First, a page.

Matthew 5:4 NIV
The past 6 months have been filled with some incredible joys (birth of our first baby) as well as incredible heartbreak (death of a family member). After a second time of mourning, I decided to write what I was learning about–mourning in a healthy way. So rarely does anyone preach on this, and there are so few resources. Hopefully the following suggestions will prove beneficial when you face a season of grief.
1. Rally the troops- Get everyone you know to pray. If we truly knew the power of prayer I’m sure we would engage it more. This is one of those times when prayer reaches into the crevices of the heart in ways we can’t begin to understand.
2. Focus on daily tasks- When bad news is heard, there is a period of shock. It can be difficult knowing how to go on as you mentally process this news. Caring for yourself physically is a tangible first step in the process. Eat enough, drink enough, rest. After hearing difficult news, I knew I had to continue eating and drinking because I was nursing my child. I also found comfort in the normalcy of everyday tasks like doing dishes and laundry – you need to take breaks from the grief while you can. Grief comes in waves; take advantage of the breaks. Also find what you might do to ease the load for the someone else – a meal taken to their home, a quick phone call of encouragement (more on what to say later), pick up the kids at school or run a quick errand.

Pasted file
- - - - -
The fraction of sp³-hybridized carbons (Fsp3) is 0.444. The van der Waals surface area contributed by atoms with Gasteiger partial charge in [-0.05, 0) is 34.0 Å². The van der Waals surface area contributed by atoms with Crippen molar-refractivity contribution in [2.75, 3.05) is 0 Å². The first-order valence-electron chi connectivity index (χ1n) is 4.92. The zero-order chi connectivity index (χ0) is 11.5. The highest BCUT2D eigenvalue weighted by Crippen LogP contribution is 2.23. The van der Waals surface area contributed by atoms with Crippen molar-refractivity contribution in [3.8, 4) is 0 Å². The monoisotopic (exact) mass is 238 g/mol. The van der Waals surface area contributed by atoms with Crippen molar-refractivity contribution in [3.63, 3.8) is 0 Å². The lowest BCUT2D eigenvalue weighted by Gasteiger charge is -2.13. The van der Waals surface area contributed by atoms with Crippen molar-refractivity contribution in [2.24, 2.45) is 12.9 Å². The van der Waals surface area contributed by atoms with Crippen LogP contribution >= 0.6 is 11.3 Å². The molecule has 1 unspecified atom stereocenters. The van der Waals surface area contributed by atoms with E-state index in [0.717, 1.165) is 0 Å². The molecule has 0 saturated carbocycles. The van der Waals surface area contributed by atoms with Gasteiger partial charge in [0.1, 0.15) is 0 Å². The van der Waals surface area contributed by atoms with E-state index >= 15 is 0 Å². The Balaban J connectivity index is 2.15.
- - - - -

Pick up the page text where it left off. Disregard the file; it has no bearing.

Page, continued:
3. There is no skipping the process- Many well-meaning people will find a ‘silver lining’ and move on. This never actually facilitates the mourning process. To fully heal, expect to experience these steps: Disbelief and/or Denial, Anger, Depression, and finally Acceptance. You may vacillate between these emotions and the order is different for everyone. There is also no specific time limit to this process.
4.Words heal but they can also hurt- Expect that during a grieving period or perhaps at the funeral someone will say the wrong thing. This is because people care but many struggle to adequately express their own feelings in words. No one can truly understand your loss; it will be different for everyone. The worst culprit is “I know how you feel” or bringing up an example of a minor loss that doesn’t relate. Accept their comments in good faith. A simple “thank you” will often suffice in response. Someday you will be in their shoes on the outside of a tragedy trying to comfort someone who’s experienced a loss.
Some additional points in the grieving process will be coming in parts two and three of this series. There will be tips on keeping the right mindset as we grieve and allowing God to help us heal.